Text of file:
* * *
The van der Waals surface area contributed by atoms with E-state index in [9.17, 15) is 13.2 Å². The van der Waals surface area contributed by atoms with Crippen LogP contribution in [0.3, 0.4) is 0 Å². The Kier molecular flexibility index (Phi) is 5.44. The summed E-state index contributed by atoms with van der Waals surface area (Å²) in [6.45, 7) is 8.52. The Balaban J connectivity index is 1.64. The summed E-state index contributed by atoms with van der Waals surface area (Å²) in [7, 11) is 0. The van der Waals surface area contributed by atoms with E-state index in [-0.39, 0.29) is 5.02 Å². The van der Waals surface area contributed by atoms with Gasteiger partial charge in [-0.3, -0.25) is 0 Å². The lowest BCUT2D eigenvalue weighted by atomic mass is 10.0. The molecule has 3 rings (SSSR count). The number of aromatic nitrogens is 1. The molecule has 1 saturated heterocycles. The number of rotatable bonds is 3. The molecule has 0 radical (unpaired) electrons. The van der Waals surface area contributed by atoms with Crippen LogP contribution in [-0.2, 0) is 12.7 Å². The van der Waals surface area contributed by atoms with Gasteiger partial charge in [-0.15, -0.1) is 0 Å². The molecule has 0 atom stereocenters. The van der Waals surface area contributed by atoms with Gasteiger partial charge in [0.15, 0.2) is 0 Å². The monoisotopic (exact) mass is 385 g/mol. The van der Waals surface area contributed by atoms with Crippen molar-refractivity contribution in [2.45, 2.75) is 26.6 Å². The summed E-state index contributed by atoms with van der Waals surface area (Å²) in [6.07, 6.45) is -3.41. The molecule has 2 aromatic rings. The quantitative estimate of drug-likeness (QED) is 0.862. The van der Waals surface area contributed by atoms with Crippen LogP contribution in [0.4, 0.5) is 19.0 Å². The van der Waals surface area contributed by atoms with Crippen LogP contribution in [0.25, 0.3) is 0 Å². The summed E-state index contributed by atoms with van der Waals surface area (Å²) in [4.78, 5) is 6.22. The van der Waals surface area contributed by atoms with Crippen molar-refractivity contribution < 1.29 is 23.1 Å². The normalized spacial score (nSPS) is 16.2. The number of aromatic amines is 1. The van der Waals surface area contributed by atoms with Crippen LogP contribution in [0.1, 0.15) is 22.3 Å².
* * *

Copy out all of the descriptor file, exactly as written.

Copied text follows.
The van der Waals surface area contributed by atoms with E-state index in [9.17, 15) is 13.2 Å². The van der Waals surface area contributed by atoms with Crippen LogP contribution in [0.3, 0.4) is 0 Å². The Kier molecular flexibility index (Phi) is 5.44. The summed E-state index contributed by atoms with van der Waals surface area (Å²) in [6.45, 7) is 8.52. The Balaban J connectivity index is 1.64. The summed E-state index contributed by atoms with van der Waals surface area (Å²) in [7, 11) is 0. The van der Waals surface area contributed by atoms with E-state index in [-0.39, 0.29) is 5.02 Å². The van der Waals surface area contributed by atoms with Gasteiger partial charge in [-0.3, -0.25) is 0 Å². The lowest BCUT2D eigenvalue weighted by atomic mass is 10.0. The molecule has 3 rings (SSSR count). The number of aromatic nitrogens is 1. The molecule has 1 saturated heterocycles. The number of rotatable bonds is 3. The molecule has 0 radical (unpaired) electrons. The van der Waals surface area contributed by atoms with Crippen LogP contribution in [-0.2, 0) is 12.7 Å². The van der Waals surface area contributed by atoms with Gasteiger partial charge in [-0.15, -0.1) is 0 Å². The molecule has 0 atom stereocenters. The van der Waals surface area contributed by atoms with Gasteiger partial charge in [0.15, 0.2) is 0 Å². The monoisotopic (exact) mass is 385 g/mol. The van der Waals surface area contributed by atoms with Crippen molar-refractivity contribution in [2.45, 2.75) is 26.6 Å². The summed E-state index contributed by atoms with van der Waals surface area (Å²) in [6.07, 6.45) is -3.41. The molecule has 2 aromatic rings. The quantitative estimate of drug-likeness (QED) is 0.862. The van der Waals surface area contributed by atoms with Crippen LogP contribution in [0.4, 0.5) is 19.0 Å². The van der Waals surface area contributed by atoms with Crippen LogP contribution in [0.25, 0.3) is 0 Å². The summed E-state index contributed by atoms with van der Waals surface area (Å²) in [4.78, 5) is 6.22. The van der Waals surface area contributed by atoms with Crippen molar-refractivity contribution < 1.29 is 23.1 Å². The normalized spacial score (nSPS) is 16.2. The number of aromatic amines is 1. The van der Waals surface area contributed by atoms with Crippen LogP contribution in [0.1, 0.15) is 22.3 Å².